Still No 40 Acres, Still No Mule
Keels, Crystal L., Black Issues in Higher Education
Acknowledgement of past wrongs may help put African-American reparations in the spotlight
The simple mention of reparations for African-Americans in the United States can be counted on to generate a firestorm. When it comes to the issue of recompense for injustices Black Americans have suffered throughout U.S. history - slavery, Jim Crow segregation and other political and social mechanisms designed to maintain racial inequality - the question of accountability is one the nation has historically ignored. The United States has customarily denied the need for restitution for the "peculiar institution" of slavery and its aftermath, and the legendary post-civil war promise of "40 acres and a mule" still remains elusive.
But in the 21st century, avoiding the issue is becoming increasingly difficult as activists, scholars, politicians and grass-roots organizations work diligently to ensure that the issue of reparations for African-Americans and all people of African descent is one the country - indeed the world - must at least consider.
ACKNOWLEDGEMENTS AND APOLOGIES
A spate of recent public apologies for connections to the crime of slavery and other racial injustices have surprised many, considering a cultural context that for centuries maintained an adamant disavowal of responsibility for the degradation of millions of people of African descent.
"We are beginning to look back and correct the past," says Harvard law professor Charles J. Ogletree Jr. "The good news is that things we never imagined would happen last year happened." He notes this year's conviction of Edgar Ray Killen for the 1964 murders of civil rights workers James Earl Chaney, Andrew Goodwin and Michael Schwerner; the reinvestigation of the 1955 kidnapping, torture and murder of 14-year-old Emmett Till; and the recent apology for the crime of lynching issued by the U.S. Senate. "These are major steps," he says.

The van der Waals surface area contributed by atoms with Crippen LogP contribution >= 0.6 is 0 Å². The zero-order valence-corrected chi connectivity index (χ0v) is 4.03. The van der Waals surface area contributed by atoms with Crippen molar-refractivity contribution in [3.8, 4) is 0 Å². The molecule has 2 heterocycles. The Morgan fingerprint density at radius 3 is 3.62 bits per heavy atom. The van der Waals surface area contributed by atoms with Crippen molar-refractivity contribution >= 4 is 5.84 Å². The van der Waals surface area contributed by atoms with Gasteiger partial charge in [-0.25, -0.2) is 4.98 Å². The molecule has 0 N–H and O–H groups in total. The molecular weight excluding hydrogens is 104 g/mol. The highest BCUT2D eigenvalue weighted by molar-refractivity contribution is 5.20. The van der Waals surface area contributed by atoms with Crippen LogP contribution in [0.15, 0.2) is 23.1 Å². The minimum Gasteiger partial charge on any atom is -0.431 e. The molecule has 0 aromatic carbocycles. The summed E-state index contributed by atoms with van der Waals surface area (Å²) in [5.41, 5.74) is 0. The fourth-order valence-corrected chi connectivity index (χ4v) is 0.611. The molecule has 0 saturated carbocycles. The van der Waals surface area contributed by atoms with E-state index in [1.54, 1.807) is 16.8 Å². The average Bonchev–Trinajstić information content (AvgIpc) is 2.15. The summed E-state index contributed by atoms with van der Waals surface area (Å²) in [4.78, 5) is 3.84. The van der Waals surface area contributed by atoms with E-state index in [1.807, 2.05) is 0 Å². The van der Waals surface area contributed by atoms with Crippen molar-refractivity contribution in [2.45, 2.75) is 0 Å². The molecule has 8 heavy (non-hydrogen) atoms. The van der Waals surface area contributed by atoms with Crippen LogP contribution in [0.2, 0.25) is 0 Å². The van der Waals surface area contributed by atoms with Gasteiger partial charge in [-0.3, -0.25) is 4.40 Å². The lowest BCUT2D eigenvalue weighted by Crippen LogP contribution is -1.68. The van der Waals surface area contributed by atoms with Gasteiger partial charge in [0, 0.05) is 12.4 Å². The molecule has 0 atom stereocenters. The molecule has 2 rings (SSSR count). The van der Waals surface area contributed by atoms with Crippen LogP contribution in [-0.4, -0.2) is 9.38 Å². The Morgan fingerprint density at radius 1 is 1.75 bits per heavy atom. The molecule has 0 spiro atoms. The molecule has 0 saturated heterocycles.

In mid-July, a South Carolina church service was held to atone for the 1916 lynching of a wealthy Black farmer who was hung from a pine tree and shot to death by a White mob after a quarrel with a White man over the price of cotton. And in June, Wachovia Corporation, the North Carolina-based financial giant, offered an apology for its historical ties to slavery. Other modern banking and insurance companies, including JPMorgan Chase, have come under public scrutiny for their involvement in the highly profitable slave trade.
The Wachovia findings were the result of a Chicago city ordinance supported by Alderwoman Dorothy Tillman, a project that Ogletree has been instrumental in as part of the Reparations Coordinating Committee. City law requires that companies that want to do business with the city of Chicago disclose any historical ties to slavery. In compliance with that ordinance, Wachovia uncovered its links to slavery through past acquisitions of institutions that owned enslaved Black people.
"We are deeply saddened by these findings," Wachovia chairman and CEO Ken Thompson said in a statement. "On behalf of Wachovia Corporation, I apologize to all Americans, especially African-Americans and people of African descent."
Public response to these events demonstrates that admissions and acknowledgements are not necessarily welcome news, however. John Carlisle, director of policy at the National and Legal Policy Center, a conservative organization dedicated to "promoting ethics in public life," said in a recent article that in Wachovia's case, an apology is "ridiculous" and adds that "slavery reparations is nothing but a shakedown, pure and simple." Carlisle argues that the company was mistaken to take responsibility "for business transactions conducted more than a century and a half ago," and has now opened itself up to possible lawsuits. Conservative columnist Thomas Sowell, senior fellow at the Hoover Institute, similarly describes reparations as a "hustle."
And some contend that an apology is all that is necessary. …